While 20% is a widely-quoted down payment standard, the reality is that most buyers put down far less. In 2023, for example, NAR reported that “The typical down payment for first-time buyers was 8%, which is the highest share since 1997.”
Many programs require less upfront. The VA and USDA loan programs allow financing for qualified borrowers with 0% down, the FHA is at 3.5% for most borrowers, and the HomeReady (Fannie Mae) and Home Possible (Freddie Mac) programs require just 3% upfront.
Can You Get Down Payment Help?
According to NAR, about a quarter of all first-time buyers get financial help from family or friends. Redfin estimates that “38% of recent homebuyers under age 30 used either a cash gift from a family member or an inheritance in order to afford their down payment.”
Loan programs typically require money from the borrower and only the borrower – but there are exceptions. Both down payment assistance programs (DPAs) and gifts are often allowed.
The Urban Institute estimates that “there are 14.5 million renting households who are potential first-time homebuyers who might benefit from assistance.” There are large numbers of these programs and many offer down payment help, money to offset closing costs (an expense that’s seen by lenders as separate from a down payment), and funds to reduce interest rates.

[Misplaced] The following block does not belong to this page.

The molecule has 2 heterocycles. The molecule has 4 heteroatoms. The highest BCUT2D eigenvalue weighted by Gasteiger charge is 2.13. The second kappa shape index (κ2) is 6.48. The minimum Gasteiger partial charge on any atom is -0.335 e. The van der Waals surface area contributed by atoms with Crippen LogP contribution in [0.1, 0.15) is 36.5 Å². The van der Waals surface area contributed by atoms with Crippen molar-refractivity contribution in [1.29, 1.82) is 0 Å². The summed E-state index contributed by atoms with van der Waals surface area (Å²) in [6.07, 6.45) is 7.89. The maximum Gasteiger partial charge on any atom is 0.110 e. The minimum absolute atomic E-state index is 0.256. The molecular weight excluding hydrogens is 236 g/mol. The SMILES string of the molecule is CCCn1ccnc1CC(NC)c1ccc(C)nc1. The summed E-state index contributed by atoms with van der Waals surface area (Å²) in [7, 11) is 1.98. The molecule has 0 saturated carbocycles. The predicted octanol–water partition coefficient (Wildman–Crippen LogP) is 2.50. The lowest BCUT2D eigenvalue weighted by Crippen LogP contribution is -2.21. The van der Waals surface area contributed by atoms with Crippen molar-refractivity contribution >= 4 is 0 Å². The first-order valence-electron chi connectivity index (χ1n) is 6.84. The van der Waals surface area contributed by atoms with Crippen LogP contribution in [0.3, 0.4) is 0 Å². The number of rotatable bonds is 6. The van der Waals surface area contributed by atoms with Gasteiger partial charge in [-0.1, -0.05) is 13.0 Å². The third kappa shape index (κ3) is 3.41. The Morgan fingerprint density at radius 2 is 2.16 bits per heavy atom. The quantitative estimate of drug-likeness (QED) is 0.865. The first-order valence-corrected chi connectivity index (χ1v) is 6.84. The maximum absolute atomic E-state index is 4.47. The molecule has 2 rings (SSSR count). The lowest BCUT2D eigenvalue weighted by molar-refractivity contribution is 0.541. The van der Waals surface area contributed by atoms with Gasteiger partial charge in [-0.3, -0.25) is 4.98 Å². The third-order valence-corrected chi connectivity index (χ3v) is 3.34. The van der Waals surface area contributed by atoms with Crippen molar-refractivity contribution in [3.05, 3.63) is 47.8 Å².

If you look for DPA programs be sure to understand what is offered and how a sale might be effected.
Lenders generally welcome gifts from friends and family, and such help is fairly common. NAR estimates that about a quarter (23%) of first-time buyers receive financial assistance, while Redfin reported in August 2023 that “38% of recent homebuyers under age 30 used either a cash gift from a family member or an inheritance in order to afford their down payment.”
Cash gifts can be substantial. Under IRS rules, individuals in 2024 can give as much as $18,000 to someone else tax-free.